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In his latest blog accountingcpd.net author Brian Plowman takes a look at how you can rebalance resources within your organisation, and the surprising benefits this can bring.
by Brian Plowman
At the heart of the approach you need to ask a series of questions focused on:
- Restructuring (to change the level of tasks) and on
- Reengineering (to remove the causes of process failures).
By thinking about activities in different ways it is then far easier to make changes across an organisation in a structured manner, looking at the relative merits of making reductions in some areas and increases in others.
The discipline of asking specific questions about each category of activity ensues that everyone is focused on reducing costs and improving service levels. Generally the outcome re-balances costs but re-using the spare capacity generated to increase ‘core activities’ to deliver enhanced business benefits and to increase ‘support activities’ to handle increased volumes.
In many cases there may not be an overall reduction of costs but the business will be using its current resources far more effectively and handling greater volumes with no increases in costs.
Sources of data
You need data so you can ask the right questions which spur actions:
- The glaringly obvious things to tackle. They may have the ‘elephant in the room’ characteristic as people have been fearful for whatever reason to raise the opportunity to make a change.
- Comparison with others. There may be benchmarking evidence from within the same sector or with another that suggests that a significant cost saving could be made.
- Internal analysis of processes and activities. Involving managers and staff is key to getting to the heart of what is currently being done rather than what is believed to be being done.
Use the sources of data to ask the series of questions about the level of tasks.
If rapid cost reduction is a short term imperative (ie early staff cuts, zero base budget) then you may need to ‘leapfrog’ reengineering.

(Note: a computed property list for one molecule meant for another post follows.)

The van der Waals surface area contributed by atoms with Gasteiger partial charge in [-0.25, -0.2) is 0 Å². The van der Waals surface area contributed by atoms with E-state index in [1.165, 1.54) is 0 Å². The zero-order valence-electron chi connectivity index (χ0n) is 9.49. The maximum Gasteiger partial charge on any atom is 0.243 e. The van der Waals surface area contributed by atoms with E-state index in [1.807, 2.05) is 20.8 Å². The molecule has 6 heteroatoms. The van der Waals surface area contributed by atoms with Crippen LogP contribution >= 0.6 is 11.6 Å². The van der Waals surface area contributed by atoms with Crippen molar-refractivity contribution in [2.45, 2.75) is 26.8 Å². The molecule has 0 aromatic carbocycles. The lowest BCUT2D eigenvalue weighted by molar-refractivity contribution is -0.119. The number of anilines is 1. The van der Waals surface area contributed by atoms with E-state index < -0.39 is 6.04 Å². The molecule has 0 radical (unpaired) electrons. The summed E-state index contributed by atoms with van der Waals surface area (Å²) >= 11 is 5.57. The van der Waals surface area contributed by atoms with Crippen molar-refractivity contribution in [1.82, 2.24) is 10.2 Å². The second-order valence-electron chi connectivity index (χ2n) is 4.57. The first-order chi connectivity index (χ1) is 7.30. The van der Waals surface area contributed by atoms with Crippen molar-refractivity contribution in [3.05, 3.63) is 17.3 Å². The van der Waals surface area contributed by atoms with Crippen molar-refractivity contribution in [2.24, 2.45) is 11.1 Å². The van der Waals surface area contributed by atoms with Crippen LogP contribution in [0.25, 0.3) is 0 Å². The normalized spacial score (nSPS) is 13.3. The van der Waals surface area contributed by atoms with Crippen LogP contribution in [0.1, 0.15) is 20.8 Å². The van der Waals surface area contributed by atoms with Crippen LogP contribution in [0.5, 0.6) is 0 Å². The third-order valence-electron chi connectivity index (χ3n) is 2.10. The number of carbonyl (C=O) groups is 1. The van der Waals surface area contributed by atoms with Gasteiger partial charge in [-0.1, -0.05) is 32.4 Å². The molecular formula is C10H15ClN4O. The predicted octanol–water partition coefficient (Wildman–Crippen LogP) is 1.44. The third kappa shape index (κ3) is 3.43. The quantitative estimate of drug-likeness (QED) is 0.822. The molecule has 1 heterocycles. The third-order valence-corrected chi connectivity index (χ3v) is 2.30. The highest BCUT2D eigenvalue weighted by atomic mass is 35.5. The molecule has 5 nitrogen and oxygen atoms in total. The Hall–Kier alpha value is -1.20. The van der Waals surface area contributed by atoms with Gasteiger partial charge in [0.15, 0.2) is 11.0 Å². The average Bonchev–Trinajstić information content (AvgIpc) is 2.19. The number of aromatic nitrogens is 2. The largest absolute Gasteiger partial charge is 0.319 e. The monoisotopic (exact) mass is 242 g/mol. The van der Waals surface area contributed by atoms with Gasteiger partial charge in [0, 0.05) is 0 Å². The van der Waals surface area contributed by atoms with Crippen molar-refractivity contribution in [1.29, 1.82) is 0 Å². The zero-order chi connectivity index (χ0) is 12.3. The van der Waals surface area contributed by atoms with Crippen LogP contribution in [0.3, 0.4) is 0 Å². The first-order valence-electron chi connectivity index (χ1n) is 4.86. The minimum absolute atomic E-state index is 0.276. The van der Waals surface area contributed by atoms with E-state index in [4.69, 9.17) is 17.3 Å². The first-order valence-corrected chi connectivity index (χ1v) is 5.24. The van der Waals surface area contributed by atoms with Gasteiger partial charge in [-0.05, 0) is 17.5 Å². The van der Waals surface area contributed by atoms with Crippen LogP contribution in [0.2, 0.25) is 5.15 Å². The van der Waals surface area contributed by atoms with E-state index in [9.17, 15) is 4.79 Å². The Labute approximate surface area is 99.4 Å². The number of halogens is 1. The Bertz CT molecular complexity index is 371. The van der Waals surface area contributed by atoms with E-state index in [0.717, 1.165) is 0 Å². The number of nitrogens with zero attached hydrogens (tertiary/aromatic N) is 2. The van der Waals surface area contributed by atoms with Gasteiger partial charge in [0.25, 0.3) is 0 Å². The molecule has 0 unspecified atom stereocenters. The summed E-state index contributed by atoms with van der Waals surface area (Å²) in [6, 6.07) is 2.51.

However you will need to follow quickly with reengineering to create spare capacity so the staff that are left can cope without a major risk to service levels.
Most noise activity is driven by process failure upstream of the function in which it occurs. So the process failure which requires an accounts clerk to raise a customer credit note is likely to have occurred elsewhere, not in the accounts department. Finding the ‘noise driver’ and fixing that root cause frees up the noise.
Raising the profile of noise drivers is a way to increase the chances of getting things right first time by placing clear standards of performance on each function in the process chain.
"Our department could save time or use it better IF the output from XYZ group were on time/ correct/ more detailed ... IF we had authority to act .. IF the task were transferred out of our area .." and so on.
Once the required standards are established, the functions identifying the noise drivers can quantify the noise activity they will save. Likewise, the functions complying with the required changes to their outputs can assess what extra resources, if any, they will need.
An Accounts Department spent much of its time painstakingly checking all data supplied to it by an operational group. Errors were frequent. No-one had thought to challenge this working relationship. It transpired that Operations had no idea of the problem it was causing.
Operations changed its method of data entry, ensuring that the data was accurate first time round. 23% of the Accounts Department's resources became available to become a saving, or if identified, to address any issues raised as a conditional benefit if the Accounts Department did something differently or to a higher standard.
When the conditional benefits are strung together along a process it is often the case that a simple enhancement at the start of the process can cause a cascade of improvements in every function downstream.
Service level change
We saw in an earlier section that when considering Value-for-Money, opportunities for service level change require a careful evaluation of risk and benefit to the business. This becomes a more difficult issue to tackle when external customers are likely to be affected. Sensitivities are particularly acute when service level reductions are made; gains in organisational efficiency may risk external customers being adversely affected. Equally, the organisation will wish to ensure that an increase in service level - particularly one that will absorb more internal resource at no increased cost to customers – will generate increases in profitability.
The review encourages people to think hard about the way they operate and to suggest radically different ways of doing things. How could they manage with significantly reduced resources and yet adequately accomplish the key tasks the business demands of them? What could they avoid doing if others did their jobs better? What important business needs could be met if they had more resources? What improvements to systems and processes would benefit the business? The outcome is not merely an overall reduction in cost. A shift from noise to core and support activity occurs, as the organisation reduces failures and the number of unnecessary tasks, and concentrates instead on meeting key business and customer needs.
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